I have a couple really cool aerial shots to share with you in this video, along with a “Then and Now” comparison.
The detail on some of these early aerial photos of Page and Glen Canyon Dam are amazing. In this one, I give you an aerial tour of the town of Page as it appeared in the early 1960s.
Here’s a 1962 photo of Gunsight Butte before there was a Padre Bay and a Lake Powell. For reference, Gunsight Bay will eventually be on the other side of the Butte and Last Chance Bay is behind the photographer. This view is looking southwest across the future Padre Bay. Click the image to enlarge it in a new window.
This is a great 1965 aerial photo of the Glen Canyon Dam site. It shows the remnants of the construction days and what was still in place from those years. Click on it to enlarge it in a new window. You’ll notice on the right side of the photo that the cableway towers, which were between the Beehive and the canyon wall, are gone and the tracks they rode on have been removed. Construction of the Visitor’s Center hadn’t begun yet.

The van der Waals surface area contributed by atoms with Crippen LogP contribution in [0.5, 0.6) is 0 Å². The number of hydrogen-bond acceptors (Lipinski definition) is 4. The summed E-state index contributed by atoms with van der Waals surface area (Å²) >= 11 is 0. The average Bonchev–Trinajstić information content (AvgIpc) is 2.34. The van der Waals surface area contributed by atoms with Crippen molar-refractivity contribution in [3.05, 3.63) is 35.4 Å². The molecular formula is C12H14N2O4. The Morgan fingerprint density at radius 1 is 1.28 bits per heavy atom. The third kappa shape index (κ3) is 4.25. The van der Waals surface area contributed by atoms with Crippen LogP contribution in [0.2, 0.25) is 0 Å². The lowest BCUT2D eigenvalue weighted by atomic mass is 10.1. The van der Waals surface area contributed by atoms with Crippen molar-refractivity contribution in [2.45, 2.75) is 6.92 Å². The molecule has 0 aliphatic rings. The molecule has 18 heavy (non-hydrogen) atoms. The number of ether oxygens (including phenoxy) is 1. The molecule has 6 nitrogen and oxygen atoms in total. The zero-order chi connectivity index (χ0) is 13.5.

Moving upstream along the canyon, both spillways are clearly visible, as is the horseshoe-shaped road/parking area where the footbridge once stood. The faint white-dashed line spanning the canyon was the log jam to prevent boaters from getting too close to the dam and spillways. The nighttime trout fishing with the boat tied to the log jam was always good.
The aggregate piles are still there where the conveyor belts once stood. The red line on the photo may have been a proposed route for the road to Wahweap. There are still a few buildings from the construction days and an electric substation near the Beehive. I made a then-and-now post of the Beehive you can see at The Beehive Then and Now.
Here’s a great shot of the Page Trailer Court dated 12-14-60. Click on it to zoom in and scroll to the far right. Do you see the trailer sitting at an angle behind the airport hanger? That was our trailer. Yea!!! I finally found a picture of it to prove I existed. You’ll also see the drive-in theatre screen and the corrals in the background. The trailer court eventually expanded to include more streets/trailers on the left side of the court, similar to the expansion you see already in place on the right side. At the far left of the photo, you’ll notice a couple of the MCS apartments.